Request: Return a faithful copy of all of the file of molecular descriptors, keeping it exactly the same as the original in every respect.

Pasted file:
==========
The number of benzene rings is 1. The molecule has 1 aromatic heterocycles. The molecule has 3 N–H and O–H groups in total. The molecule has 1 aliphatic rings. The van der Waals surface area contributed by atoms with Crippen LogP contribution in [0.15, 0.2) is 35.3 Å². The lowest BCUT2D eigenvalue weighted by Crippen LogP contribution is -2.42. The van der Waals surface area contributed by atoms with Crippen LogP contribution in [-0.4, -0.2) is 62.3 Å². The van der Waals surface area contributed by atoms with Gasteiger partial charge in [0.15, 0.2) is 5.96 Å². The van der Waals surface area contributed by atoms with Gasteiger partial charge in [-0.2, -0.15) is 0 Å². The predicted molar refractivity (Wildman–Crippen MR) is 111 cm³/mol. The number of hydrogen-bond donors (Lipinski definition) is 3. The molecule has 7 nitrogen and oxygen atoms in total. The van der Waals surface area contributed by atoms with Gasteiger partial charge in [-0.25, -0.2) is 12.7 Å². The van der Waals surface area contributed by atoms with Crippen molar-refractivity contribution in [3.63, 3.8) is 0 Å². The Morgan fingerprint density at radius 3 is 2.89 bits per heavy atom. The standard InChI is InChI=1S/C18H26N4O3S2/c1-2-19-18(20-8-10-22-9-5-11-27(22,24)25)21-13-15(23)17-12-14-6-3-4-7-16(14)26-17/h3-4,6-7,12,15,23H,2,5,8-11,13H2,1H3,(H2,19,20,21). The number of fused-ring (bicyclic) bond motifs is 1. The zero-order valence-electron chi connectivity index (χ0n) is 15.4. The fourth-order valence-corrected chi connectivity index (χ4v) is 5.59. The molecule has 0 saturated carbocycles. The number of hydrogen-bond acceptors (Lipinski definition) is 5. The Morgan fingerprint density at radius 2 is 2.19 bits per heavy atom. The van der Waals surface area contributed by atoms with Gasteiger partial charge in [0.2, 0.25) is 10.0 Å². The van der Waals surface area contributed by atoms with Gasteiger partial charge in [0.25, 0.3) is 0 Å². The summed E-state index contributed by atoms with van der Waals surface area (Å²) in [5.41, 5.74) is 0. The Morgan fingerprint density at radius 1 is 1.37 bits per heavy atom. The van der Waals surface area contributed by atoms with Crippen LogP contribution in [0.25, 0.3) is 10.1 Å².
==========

The number of benzene rings is 1. The molecule has 1 aromatic heterocycles. The molecule has 3 N–H and O–H groups in total. The molecule has 1 aliphatic rings. The van der Waals surface area contributed by atoms with Crippen LogP contribution in [0.15, 0.2) is 35.3 Å². The lowest BCUT2D eigenvalue weighted by Crippen LogP contribution is -2.42. The van der Waals surface area contributed by atoms with Crippen LogP contribution in [-0.4, -0.2) is 62.3 Å². The van der Waals surface area contributed by atoms with Gasteiger partial charge in [0.15, 0.2) is 5.96 Å². The van der Waals surface area contributed by atoms with Gasteiger partial charge in [-0.2, -0.15) is 0 Å². The predicted molar refractivity (Wildman–Crippen MR) is 111 cm³/mol. The number of hydrogen-bond donors (Lipinski definition) is 3. The molecule has 7 nitrogen and oxygen atoms in total. The van der Waals surface area contributed by atoms with Gasteiger partial charge in [-0.25, -0.2) is 12.7 Å². The van der Waals surface area contributed by atoms with Crippen molar-refractivity contribution in [3.63, 3.8) is 0 Å². The Morgan fingerprint density at radius 3 is 2.89 bits per heavy atom. The standard InChI is InChI=1S/C18H26N4O3S2/c1-2-19-18(20-8-10-22-9-5-11-27(22,24)25)21-13-15(23)17-12-14-6-3-4-7-16(14)26-17/h3-4,6-7,12,15,23H,2,5,8-11,13H2,1H3,(H2,19,20,21). The number of fused-ring (bicyclic) bond motifs is 1. The zero-order valence-electron chi connectivity index (χ0n) is 15.4. The fourth-order valence-corrected chi connectivity index (χ4v) is 5.59. The molecule has 0 saturated carbocycles. The number of hydrogen-bond acceptors (Lipinski definition) is 5. The Morgan fingerprint density at radius 2 is 2.19 bits per heavy atom. The van der Waals surface area contributed by atoms with Gasteiger partial charge in [0.2, 0.25) is 10.0 Å². The van der Waals surface area contributed by atoms with Gasteiger partial charge in [0.25, 0.3) is 0 Å². The summed E-state index contributed by atoms with van der Waals surface area (Å²) in [5.41, 5.74) is 0. The Morgan fingerprint density at radius 1 is 1.37 bits per heavy atom. The van der Waals surface area contributed by atoms with Crippen LogP contribution in [0.25, 0.3) is 10.1 Å².